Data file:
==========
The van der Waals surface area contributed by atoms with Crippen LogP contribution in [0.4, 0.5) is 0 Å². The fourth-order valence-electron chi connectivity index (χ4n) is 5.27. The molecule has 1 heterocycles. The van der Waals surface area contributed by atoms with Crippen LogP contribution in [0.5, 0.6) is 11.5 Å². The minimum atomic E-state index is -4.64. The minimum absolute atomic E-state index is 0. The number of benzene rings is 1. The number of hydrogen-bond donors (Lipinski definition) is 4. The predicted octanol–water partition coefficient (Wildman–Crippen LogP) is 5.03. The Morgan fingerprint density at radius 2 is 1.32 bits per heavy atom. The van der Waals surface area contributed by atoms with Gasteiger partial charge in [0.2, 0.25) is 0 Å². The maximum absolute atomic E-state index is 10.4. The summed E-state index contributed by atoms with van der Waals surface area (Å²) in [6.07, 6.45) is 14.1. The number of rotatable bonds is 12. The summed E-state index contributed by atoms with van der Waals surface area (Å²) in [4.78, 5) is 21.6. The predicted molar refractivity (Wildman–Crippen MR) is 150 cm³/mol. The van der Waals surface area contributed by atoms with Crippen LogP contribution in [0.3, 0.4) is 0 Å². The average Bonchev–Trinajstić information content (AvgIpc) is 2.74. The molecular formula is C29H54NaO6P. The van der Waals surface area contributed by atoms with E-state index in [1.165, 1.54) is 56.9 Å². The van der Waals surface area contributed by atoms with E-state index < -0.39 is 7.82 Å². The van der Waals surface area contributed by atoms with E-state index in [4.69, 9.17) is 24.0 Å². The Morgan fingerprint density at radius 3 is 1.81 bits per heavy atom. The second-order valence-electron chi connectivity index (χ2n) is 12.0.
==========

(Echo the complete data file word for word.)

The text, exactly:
The van der Waals surface area contributed by atoms with Crippen LogP contribution in [0.4, 0.5) is 0 Å². The fourth-order valence-electron chi connectivity index (χ4n) is 5.27. The molecule has 1 heterocycles. The van der Waals surface area contributed by atoms with Crippen LogP contribution in [0.5, 0.6) is 11.5 Å². The minimum atomic E-state index is -4.64. The minimum absolute atomic E-state index is 0. The number of benzene rings is 1. The number of hydrogen-bond donors (Lipinski definition) is 4. The predicted octanol–water partition coefficient (Wildman–Crippen LogP) is 5.03. The Morgan fingerprint density at radius 2 is 1.32 bits per heavy atom. The van der Waals surface area contributed by atoms with Gasteiger partial charge in [0.2, 0.25) is 0 Å². The maximum absolute atomic E-state index is 10.4. The summed E-state index contributed by atoms with van der Waals surface area (Å²) in [6.07, 6.45) is 14.1. The number of rotatable bonds is 12. The summed E-state index contributed by atoms with van der Waals surface area (Å²) in [4.78, 5) is 21.6. The predicted molar refractivity (Wildman–Crippen MR) is 150 cm³/mol. The van der Waals surface area contributed by atoms with Crippen LogP contribution in [0.3, 0.4) is 0 Å². The average Bonchev–Trinajstić information content (AvgIpc) is 2.74. The molecular formula is C29H54NaO6P. The van der Waals surface area contributed by atoms with E-state index in [1.165, 1.54) is 56.9 Å². The van der Waals surface area contributed by atoms with E-state index < -0.39 is 7.82 Å². The van der Waals surface area contributed by atoms with E-state index in [4.69, 9.17) is 24.0 Å². The Morgan fingerprint density at radius 3 is 1.81 bits per heavy atom. The second-order valence-electron chi connectivity index (χ2n) is 12.0.